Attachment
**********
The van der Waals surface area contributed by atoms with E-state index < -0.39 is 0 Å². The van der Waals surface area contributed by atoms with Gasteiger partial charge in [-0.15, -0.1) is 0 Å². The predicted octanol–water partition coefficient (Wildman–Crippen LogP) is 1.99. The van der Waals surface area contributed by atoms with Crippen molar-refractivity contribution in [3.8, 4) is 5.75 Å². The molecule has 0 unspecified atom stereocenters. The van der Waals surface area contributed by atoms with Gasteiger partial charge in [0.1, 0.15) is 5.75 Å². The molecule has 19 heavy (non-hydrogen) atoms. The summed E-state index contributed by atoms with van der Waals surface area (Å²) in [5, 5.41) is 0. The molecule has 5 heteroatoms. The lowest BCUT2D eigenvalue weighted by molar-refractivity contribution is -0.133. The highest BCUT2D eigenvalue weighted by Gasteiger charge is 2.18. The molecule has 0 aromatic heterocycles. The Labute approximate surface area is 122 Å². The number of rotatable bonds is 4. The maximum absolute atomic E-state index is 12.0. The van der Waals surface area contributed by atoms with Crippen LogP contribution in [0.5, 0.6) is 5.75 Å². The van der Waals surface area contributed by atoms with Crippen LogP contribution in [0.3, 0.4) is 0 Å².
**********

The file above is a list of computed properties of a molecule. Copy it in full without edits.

The van der Waals surface area contributed by atoms with E-state index < -0.39 is 0 Å². The van der Waals surface area contributed by atoms with Gasteiger partial charge in [-0.15, -0.1) is 0 Å². The predicted octanol–water partition coefficient (Wildman–Crippen LogP) is 1.99. The van der Waals surface area contributed by atoms with Crippen molar-refractivity contribution in [3.8, 4) is 5.75 Å². The molecule has 0 unspecified atom stereocenters. The van der Waals surface area contributed by atoms with Gasteiger partial charge in [0.1, 0.15) is 5.75 Å². The molecule has 19 heavy (non-hydrogen) atoms. The summed E-state index contributed by atoms with van der Waals surface area (Å²) in [5, 5.41) is 0. The molecule has 5 heteroatoms. The lowest BCUT2D eigenvalue weighted by molar-refractivity contribution is -0.133. The highest BCUT2D eigenvalue weighted by Gasteiger charge is 2.18. The molecule has 0 aromatic heterocycles. The Labute approximate surface area is 122 Å². The number of rotatable bonds is 4. The maximum absolute atomic E-state index is 12.0. The van der Waals surface area contributed by atoms with Crippen LogP contribution in [0.5, 0.6) is 5.75 Å². The van der Waals surface area contributed by atoms with Crippen LogP contribution in [0.3, 0.4) is 0 Å².